Coral reefs are considered one of the most threatened ecosystems on the planet and are dying at alarming rates around the world. Scientists attribute coral bleaching and ultimately massive coral death to a number of environmental stressors, in particular, warming water temperatures due to climate change.
A study published in the international journal Marine Biology, reveals what’s really killing coral reefs. With 30 years of unique data from Looe Key Reef in the lower Florida Keys, researchers from Florida Atlantic University’s Harbor Branch Oceanographic Institute and collaborators have discovered that the problem of coral bleaching is not just due to a warming planet, but also a planet that is simultaneously being enriched with reactive nitrogen from multiple sources.
Improperly treated sewage, fertilizers and top soil are elevating nitrogen levels, which are causing phosphorus starvation in the corals, reducing their temperature threshold for “bleaching.” These coral reefs were dying off long before they were impacted by rising water temperatures.
This study represents the longest record of reactive nutrients and algae concentrations for coral reefs anywhere in the world.
said Brian Lapointe, Ph.D., senior author and a research professor at FAU’s Harbor Branch.
A key finding from the study is that land-based nutrient runoff has increased the nitrogen:phosphorus ratio (N:P) in reef algae, which indicates an increasing degree of phosphorus limitation known to cause metabolic stress and eventually starvation in corals. Concentrations of reactive nitrogen are above critical ecosystem threshold levels previously established for the Florida Keys as are phytoplankton levels for offshore reefs as evidenced by the presence of macroalgae and other harmful algal blooms due to excessive levels of nutrients.
Researchers gathered data from 1984 to 2014 and collected seawater samples during wet and dry seasons. Lapointe and collaborators from the University of Georgia and the University of South Florida also monitored the living coral and collected abundant species of seaweed (macroalgae) for tissue nutrient analysis.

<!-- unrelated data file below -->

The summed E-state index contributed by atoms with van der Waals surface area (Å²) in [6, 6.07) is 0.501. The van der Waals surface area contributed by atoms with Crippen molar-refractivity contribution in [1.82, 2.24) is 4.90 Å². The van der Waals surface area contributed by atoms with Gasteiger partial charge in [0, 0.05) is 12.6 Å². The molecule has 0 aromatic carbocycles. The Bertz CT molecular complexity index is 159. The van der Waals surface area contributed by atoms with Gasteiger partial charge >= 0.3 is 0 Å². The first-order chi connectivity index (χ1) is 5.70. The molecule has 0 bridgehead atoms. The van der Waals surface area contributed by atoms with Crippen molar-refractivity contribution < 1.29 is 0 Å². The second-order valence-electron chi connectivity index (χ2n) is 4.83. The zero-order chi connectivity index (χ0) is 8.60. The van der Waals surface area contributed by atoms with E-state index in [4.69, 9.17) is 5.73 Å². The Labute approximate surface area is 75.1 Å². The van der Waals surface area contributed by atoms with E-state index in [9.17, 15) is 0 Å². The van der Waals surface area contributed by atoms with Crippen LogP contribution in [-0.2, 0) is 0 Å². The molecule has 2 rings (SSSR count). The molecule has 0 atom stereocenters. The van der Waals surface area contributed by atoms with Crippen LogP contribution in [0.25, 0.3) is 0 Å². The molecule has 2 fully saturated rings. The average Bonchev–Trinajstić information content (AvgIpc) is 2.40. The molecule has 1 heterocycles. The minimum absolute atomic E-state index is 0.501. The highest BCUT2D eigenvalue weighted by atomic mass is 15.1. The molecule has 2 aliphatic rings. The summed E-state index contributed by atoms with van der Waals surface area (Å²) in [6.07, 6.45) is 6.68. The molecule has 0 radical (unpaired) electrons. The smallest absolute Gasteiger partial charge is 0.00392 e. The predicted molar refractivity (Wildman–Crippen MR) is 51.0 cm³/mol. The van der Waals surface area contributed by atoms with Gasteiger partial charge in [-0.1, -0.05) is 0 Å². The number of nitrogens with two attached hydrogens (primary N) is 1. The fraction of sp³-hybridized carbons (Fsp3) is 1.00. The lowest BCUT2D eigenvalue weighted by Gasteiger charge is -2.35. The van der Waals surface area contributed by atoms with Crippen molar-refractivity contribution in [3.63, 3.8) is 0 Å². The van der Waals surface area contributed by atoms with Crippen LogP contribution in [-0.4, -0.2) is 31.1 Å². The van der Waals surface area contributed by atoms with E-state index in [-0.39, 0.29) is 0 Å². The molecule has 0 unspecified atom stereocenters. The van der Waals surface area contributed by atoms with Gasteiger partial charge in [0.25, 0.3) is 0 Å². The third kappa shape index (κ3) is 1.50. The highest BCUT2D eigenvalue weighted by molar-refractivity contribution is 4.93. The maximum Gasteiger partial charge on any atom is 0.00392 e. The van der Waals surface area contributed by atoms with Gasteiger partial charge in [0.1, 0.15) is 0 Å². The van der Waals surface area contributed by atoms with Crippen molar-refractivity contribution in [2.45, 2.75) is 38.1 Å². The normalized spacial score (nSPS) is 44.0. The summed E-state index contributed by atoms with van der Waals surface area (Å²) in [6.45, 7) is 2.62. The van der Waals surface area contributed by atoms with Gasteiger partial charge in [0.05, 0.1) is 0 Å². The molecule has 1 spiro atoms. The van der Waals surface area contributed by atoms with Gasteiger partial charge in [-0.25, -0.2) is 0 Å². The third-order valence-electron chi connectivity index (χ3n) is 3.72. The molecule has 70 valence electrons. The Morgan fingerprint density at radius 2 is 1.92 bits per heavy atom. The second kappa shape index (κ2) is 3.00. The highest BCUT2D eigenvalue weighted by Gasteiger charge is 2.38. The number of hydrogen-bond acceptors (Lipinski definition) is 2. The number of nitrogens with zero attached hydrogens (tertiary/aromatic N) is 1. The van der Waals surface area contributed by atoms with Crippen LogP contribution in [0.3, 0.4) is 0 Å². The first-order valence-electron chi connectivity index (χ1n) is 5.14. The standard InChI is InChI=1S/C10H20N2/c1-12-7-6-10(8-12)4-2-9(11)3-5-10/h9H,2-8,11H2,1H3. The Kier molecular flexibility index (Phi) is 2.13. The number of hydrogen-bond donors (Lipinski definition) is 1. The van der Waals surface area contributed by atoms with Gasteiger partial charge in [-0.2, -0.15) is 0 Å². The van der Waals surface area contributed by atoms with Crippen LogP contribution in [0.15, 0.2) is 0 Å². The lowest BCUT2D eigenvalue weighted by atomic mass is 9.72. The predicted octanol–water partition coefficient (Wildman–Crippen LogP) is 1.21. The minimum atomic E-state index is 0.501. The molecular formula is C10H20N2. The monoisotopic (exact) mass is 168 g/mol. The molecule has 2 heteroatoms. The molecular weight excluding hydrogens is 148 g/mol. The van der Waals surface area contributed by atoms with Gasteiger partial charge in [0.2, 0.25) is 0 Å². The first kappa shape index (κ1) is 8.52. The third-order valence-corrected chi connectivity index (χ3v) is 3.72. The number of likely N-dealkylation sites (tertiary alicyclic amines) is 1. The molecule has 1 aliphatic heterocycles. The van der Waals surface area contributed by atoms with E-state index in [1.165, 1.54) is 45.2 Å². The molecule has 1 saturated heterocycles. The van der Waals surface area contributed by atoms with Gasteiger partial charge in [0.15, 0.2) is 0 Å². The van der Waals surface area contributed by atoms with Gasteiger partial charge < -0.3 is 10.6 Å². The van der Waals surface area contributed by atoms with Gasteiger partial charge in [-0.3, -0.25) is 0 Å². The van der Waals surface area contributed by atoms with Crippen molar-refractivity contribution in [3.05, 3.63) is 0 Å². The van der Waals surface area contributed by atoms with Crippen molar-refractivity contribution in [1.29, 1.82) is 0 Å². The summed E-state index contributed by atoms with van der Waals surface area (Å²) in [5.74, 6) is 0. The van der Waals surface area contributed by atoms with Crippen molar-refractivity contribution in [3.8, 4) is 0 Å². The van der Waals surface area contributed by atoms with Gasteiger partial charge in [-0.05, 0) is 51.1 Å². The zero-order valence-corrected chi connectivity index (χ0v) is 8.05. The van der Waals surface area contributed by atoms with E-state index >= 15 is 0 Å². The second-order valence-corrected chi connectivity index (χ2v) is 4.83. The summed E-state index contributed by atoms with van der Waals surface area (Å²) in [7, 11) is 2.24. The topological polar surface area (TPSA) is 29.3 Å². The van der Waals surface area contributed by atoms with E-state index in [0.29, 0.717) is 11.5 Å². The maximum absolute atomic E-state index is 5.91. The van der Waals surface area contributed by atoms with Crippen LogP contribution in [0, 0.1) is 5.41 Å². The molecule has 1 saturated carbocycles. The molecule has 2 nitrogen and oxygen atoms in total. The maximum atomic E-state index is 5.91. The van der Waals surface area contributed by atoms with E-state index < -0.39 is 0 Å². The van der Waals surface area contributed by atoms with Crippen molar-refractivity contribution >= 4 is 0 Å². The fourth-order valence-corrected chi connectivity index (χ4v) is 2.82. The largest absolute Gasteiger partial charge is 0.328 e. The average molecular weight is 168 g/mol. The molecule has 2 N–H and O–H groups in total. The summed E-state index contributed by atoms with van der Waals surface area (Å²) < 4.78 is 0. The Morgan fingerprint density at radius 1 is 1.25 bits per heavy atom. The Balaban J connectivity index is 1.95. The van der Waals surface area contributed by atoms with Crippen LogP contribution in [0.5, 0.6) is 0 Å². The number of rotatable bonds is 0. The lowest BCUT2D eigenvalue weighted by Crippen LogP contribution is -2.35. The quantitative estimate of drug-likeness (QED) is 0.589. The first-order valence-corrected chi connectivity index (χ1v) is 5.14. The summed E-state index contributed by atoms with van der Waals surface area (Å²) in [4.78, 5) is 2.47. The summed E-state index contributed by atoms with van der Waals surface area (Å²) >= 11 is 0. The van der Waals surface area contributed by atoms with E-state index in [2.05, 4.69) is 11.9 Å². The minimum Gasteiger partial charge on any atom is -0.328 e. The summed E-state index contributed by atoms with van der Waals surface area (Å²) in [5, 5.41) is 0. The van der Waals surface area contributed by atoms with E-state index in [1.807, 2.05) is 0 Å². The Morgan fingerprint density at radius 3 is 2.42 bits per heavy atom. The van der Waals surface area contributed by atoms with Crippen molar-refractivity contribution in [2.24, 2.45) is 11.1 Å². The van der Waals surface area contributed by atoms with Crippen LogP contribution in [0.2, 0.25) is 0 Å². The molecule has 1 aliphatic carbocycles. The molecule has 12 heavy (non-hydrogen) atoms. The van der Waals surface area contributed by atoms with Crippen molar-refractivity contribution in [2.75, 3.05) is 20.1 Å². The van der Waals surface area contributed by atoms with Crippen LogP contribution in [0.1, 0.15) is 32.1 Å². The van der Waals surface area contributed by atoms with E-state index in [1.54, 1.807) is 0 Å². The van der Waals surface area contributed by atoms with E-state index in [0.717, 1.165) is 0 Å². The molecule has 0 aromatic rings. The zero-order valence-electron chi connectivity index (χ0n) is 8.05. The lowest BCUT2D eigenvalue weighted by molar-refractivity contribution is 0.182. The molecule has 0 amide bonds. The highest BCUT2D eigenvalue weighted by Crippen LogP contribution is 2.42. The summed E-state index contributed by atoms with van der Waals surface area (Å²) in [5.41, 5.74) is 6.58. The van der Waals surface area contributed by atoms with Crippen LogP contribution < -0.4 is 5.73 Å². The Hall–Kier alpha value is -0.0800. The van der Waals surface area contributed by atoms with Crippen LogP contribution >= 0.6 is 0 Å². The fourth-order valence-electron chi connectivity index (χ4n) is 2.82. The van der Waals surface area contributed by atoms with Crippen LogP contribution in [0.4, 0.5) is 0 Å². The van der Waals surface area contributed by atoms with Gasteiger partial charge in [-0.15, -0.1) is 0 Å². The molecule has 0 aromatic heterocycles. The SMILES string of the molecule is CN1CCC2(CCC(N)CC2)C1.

They monitored seawater salinity, temperature and nutrient gradients between the Everglades and Looe Key. They wanted to better understand how nitrogen traveled from the Everglades downstream to the coral reefs of the Florida Keys National Marine Sanctuary, which now has the lowest amount of coral cover of any reefs in the wider Caribbean region.
[caption id="attachment_4211” align="aligncenter” width="680”] As can be seen by this bleached coral in Looe Key in the lower Florida Keys in 1987, these coral reefs were dying off long before they were impacted by rising water temperatures.
Credit: Brian Lapointe, Ph.D., Florida Atlantic University’s Harbor Branch Oceanographic Institute[/caption]
Data revealed that living coral cover at Looe Key Sanctuary Preservation Area declined from nearly 33 percent in 1984 to less than 6 percent in 2008. The annual rate of coral loss varied during the study, but increased from 1985 to 1987 and 1996 to 1999 following periods of heavy rainfall and increased water deliveries from the Everglades.
Between 1991 to 1995, significant increases in Everglades runoff and heavy rainfall resulted in increases of reactive nitrogen and phytoplankton levels at Looe Key above levels known to stress and cause die-off of coral reefs. Despite reduced Everglades flows, the water quality has not yet recovered to the levels of the 1980s.
Future Success Keys
Nitrogen loading to the coast is predicted to increase by 19 percent globally simply as a result of changes in rainfall due to climate change, which suggests the need for urgent management actions to prevent further degradation.
The impact of local land-based nitrogen contributions from sewage treatment plants that service 76,000 year-round residents and an estimated 3.8 million tourists annually is currently being mitigated by completion of centralized wastewater collection and advanced wastewater treatment plants and nutrient removal facilities throughout the Florida Keys.
According to the Florida Keys National Marine Sanctuary, ocean-related activities associated with coral reefs add more than $8.5 billion each year and 70,400 jobs to the local economy in southeast Florida.
Cover Image: Larry Lipsky